Further evidence that Roman Catholicism enjoys a more favorable position today than in 1861 is the respectful attention given to it in the mass media of England . The general tone of articles appearing in such important newspapers as the Manchester Guardian and the Sunday Observer implies a kindly recognition that the Catholic Church is now at least of equal stature in England with the Protestant churches . On successive Sundays during October , 1960 , Paul Ferris ( a non-Catholic ) wrote articles in the Observer depicting clergymen of the Church of England , the Church of Rome and the Nonconformist Church . The Catholic priest , though somewhat superficially drawn , easily came out the best . There were many letters of strong protest against the portrait of the Anglican clergyman , who was indeed portrayed as a man not particularly concerned with religious matters and without really very much to do as clergyman . Such a series of articles was certainly never printed in the public press of mid-Victorian England . There was so much interest shown in this present-day venture that it was continued on B.B.C. , where comments were equally made by an Anglican parson , a Free Church minister and a Catholic priest .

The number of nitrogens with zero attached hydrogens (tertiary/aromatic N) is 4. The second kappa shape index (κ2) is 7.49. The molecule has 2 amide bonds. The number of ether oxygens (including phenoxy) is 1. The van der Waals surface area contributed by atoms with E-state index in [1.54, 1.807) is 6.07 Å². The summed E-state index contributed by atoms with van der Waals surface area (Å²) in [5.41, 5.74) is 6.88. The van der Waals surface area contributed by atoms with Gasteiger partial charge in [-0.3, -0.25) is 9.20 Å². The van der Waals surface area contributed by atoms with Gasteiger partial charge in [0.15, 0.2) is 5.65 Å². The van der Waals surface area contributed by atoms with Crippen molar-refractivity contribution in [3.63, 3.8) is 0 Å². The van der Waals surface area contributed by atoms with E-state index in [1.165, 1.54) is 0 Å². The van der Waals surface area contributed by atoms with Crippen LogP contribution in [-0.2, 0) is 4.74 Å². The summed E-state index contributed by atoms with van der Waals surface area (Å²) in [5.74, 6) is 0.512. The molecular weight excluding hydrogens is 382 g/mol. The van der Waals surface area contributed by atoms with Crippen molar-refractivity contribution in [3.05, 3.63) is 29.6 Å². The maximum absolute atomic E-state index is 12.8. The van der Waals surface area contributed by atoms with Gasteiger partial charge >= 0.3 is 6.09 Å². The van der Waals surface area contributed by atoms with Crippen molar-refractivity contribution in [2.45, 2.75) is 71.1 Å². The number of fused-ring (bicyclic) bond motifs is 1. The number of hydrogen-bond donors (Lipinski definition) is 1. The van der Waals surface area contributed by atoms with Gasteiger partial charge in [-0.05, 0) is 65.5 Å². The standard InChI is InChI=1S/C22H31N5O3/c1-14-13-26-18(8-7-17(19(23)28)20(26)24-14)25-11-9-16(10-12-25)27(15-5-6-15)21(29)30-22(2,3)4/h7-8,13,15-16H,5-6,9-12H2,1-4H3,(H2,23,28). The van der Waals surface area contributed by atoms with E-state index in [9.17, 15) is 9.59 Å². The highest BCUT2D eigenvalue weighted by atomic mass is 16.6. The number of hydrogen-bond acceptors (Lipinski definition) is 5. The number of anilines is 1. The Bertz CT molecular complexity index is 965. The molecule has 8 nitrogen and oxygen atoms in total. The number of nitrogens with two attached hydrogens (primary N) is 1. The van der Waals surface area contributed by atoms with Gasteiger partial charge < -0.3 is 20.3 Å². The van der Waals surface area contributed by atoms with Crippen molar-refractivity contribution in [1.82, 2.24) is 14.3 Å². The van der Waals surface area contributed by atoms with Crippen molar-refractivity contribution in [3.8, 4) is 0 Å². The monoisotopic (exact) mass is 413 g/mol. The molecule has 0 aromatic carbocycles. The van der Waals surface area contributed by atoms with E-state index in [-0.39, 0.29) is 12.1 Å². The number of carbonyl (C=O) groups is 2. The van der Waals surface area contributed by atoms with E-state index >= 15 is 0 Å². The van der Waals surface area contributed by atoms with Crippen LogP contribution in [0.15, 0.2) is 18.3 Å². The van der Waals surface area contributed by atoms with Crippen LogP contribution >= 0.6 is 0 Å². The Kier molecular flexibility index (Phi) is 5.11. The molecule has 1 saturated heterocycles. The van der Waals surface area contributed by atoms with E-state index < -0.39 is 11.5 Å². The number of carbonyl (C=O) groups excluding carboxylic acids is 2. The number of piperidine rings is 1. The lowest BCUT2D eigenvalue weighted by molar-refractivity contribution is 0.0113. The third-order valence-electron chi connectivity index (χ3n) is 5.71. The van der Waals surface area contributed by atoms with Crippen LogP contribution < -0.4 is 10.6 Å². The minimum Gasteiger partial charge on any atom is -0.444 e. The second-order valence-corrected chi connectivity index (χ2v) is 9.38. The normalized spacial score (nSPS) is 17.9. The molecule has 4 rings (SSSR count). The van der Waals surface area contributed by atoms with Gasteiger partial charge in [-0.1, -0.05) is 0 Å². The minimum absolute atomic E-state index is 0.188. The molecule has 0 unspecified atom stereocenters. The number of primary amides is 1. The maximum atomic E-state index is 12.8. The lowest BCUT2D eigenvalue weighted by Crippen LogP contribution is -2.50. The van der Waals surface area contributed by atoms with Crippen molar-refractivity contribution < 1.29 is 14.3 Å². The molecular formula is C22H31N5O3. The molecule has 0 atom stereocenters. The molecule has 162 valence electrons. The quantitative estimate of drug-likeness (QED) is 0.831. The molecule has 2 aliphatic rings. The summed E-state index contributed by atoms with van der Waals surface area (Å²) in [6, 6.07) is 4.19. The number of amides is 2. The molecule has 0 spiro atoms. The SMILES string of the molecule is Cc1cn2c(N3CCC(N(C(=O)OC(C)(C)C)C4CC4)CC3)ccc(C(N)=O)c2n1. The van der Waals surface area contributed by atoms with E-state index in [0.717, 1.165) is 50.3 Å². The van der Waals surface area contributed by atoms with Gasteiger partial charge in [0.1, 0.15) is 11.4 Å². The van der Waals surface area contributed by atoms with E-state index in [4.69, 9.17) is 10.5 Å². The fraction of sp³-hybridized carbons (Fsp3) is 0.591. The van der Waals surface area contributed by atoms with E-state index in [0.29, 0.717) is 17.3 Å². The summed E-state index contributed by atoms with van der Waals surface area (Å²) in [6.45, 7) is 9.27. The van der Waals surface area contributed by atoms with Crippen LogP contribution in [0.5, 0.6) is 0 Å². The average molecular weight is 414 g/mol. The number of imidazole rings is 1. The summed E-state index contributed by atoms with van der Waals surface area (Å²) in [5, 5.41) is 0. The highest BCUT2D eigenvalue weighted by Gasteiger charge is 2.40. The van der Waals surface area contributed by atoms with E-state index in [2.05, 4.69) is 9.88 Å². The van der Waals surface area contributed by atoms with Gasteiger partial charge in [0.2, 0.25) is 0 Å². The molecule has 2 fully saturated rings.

Catholic priests have frequently appeared on television programs , sometimes discussing the Christian faith on an equal footing with Protestant clergymen . A notable example of this was the discussion of Christian unity by the Catholic Archbishop of Liverpool , Dr. Heenan , and the Anglican Archbishop of York , Dr. Ramsey , recently appointed Archbishop of Canterbury . The good feeling which exists between these two important church figures is now well known in England . The Holy Sacrifice of the Mass with commentary has been televised several times in recent months . And it was interesting to observe that B.B.C.'s television film on Christmas Eve was The Bells Of St. Mary's .